This is a crucial area. If you do not have schema markup and rel="author", you are costing your business money. It is as simple as that. As an example, say I want to make spaghetti (pasta) for dinner I search for “Spaghetti Recipe” and instantly I see some great markup in play, but one competitor has no markup and no rel="author" they are losing business in my eyes. Wouldn't you agree?.
The good news is, however, indications are that dark social should decrease more and more over time, as social media as a sharing mechanism -- as opposed to email -- only continues to grow. In fact, in the same article we mentioned earlier, BuzzFeed cited a preference with millennials to share over Facebook and Twitter, alongside a longer term downward trend of sharing over email.
So what does this mean? “Bounce rate” can be thought of as a measure of engagement. If visitors are moving around your site, they are engaged. If they are bouncing, they cannot think of a good reason to stay. There is one notable exception to this: Blogs, videos, and news sites often have higher bounce rates because a visitor reads a particular article or watches a video and then leaves. For an ecommerce site, however, you would like to see relative low bounce rates. Sources that bounce a lot are probably not providing quality traffic.
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The second major source of traffic for e-commerce sites is organic search, which is responsible for 32 percent of overall monthly traffic. Interestingly, while the ratio of search vs paid traffic for e-commerce websites is 20:1, the average ratio for all industries is 8:1 (87.17% search clicks and 13.23% paid clicks as of January 2018), which leaves room for growth of paid traffic for online retailers.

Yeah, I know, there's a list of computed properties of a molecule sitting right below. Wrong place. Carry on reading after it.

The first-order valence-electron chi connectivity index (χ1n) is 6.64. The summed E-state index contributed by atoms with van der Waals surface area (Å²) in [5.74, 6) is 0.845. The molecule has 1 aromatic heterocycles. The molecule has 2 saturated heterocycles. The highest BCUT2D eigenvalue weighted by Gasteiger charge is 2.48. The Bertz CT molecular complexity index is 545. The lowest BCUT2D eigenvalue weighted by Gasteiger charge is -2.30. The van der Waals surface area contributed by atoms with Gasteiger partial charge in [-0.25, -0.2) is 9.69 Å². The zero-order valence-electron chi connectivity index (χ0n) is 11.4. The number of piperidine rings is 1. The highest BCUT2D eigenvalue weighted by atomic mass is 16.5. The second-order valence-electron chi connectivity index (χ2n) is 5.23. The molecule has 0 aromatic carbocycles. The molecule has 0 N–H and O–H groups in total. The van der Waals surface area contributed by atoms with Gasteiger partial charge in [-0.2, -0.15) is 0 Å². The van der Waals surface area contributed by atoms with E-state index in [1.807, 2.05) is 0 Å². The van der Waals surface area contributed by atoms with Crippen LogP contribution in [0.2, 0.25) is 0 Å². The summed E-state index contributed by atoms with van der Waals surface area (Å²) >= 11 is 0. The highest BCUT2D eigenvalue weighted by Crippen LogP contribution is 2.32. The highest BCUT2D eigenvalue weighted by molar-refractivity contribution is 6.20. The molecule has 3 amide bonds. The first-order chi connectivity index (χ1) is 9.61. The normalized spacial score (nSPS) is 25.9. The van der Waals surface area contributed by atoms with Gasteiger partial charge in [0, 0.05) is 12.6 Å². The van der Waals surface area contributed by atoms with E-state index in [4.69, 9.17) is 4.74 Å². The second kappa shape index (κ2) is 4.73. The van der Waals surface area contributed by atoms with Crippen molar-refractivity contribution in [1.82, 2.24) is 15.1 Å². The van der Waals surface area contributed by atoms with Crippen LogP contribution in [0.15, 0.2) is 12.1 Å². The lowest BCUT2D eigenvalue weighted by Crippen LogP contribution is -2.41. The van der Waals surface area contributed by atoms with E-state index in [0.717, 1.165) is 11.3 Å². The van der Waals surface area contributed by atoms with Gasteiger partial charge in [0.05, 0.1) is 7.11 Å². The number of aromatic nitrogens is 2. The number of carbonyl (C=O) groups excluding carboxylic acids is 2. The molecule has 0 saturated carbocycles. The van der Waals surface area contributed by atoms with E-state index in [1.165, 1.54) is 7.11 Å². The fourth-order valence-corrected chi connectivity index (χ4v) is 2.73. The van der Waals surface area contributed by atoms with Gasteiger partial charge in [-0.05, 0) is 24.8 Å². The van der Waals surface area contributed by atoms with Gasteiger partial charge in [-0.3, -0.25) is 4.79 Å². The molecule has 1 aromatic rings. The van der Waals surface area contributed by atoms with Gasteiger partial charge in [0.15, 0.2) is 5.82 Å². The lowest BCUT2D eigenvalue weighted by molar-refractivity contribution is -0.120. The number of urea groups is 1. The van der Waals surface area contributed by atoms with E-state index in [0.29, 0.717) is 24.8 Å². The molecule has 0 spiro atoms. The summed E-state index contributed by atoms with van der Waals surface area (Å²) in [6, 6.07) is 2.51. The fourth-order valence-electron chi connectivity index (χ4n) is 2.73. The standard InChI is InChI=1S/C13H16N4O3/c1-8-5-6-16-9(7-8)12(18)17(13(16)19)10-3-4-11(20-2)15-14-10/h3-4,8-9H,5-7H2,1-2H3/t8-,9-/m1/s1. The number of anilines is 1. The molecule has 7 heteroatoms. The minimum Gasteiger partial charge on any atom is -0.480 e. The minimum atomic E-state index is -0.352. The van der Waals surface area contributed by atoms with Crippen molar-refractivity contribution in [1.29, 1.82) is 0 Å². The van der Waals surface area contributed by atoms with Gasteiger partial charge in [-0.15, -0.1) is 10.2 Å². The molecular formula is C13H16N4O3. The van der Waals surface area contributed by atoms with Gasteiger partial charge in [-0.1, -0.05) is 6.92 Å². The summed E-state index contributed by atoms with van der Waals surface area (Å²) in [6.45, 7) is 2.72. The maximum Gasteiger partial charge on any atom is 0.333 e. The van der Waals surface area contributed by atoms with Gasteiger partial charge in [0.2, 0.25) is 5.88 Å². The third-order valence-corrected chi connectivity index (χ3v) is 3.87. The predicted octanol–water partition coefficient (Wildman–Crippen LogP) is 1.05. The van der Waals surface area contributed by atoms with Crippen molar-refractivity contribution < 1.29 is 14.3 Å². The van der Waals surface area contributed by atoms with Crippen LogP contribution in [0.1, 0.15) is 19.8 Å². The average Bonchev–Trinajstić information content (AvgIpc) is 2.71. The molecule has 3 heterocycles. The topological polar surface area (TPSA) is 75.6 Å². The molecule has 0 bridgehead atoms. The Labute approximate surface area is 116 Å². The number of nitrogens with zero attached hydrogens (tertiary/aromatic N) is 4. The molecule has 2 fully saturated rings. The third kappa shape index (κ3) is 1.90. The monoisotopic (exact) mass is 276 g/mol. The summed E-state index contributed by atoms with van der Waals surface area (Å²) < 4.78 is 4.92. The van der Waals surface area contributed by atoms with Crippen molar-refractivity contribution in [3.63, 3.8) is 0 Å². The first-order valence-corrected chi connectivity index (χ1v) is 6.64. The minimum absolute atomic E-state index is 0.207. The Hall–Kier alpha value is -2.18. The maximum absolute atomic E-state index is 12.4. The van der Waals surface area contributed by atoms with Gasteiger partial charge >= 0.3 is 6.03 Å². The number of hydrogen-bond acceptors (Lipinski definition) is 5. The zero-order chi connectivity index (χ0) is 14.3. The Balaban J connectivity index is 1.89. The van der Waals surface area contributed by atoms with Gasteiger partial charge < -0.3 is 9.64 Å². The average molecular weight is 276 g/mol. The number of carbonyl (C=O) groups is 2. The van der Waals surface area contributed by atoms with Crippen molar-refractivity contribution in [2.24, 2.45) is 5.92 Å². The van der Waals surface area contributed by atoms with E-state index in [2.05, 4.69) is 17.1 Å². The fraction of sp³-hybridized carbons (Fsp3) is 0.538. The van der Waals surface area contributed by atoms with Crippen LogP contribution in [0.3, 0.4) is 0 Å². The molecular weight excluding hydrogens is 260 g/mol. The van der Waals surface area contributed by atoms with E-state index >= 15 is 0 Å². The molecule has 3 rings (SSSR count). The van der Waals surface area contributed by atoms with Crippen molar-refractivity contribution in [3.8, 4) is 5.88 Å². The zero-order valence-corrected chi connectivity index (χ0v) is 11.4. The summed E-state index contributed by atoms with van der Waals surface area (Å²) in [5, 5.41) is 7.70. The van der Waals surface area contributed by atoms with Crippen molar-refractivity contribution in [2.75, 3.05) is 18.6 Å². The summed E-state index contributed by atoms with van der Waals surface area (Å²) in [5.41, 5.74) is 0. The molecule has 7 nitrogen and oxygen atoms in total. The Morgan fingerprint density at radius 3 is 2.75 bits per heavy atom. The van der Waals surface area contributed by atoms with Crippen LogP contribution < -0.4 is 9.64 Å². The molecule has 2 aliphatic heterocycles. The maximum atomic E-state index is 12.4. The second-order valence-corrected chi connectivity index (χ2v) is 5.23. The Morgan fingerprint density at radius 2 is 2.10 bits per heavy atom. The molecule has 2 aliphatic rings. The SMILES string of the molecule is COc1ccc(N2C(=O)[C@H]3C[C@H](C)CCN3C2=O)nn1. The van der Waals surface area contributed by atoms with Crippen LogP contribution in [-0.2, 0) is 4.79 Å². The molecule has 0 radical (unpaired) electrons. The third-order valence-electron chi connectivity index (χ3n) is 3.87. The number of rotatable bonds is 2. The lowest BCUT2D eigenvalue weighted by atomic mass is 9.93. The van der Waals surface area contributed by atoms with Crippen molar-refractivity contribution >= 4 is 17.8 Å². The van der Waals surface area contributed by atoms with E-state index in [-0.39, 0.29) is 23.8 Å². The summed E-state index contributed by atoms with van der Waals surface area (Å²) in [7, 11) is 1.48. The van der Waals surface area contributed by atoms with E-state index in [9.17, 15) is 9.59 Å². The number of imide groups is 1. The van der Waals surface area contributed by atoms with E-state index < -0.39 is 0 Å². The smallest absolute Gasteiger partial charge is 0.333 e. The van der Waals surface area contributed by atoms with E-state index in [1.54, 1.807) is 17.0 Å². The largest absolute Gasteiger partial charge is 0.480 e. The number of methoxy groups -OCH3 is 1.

Mobile traffic: In the Groupon experiment mentioned above, Groupon found that both browser and device matter in web analytics’ ability to track organic traffic. Although desktops using common browsers saw a smaller impact from the test (10-20 percent), mobile devices saw a 50 percent drop in direct traffic when the site was de-indexed. In short, as mobile users grow, we are likely to see direct traffic rise even more from organic search traffic.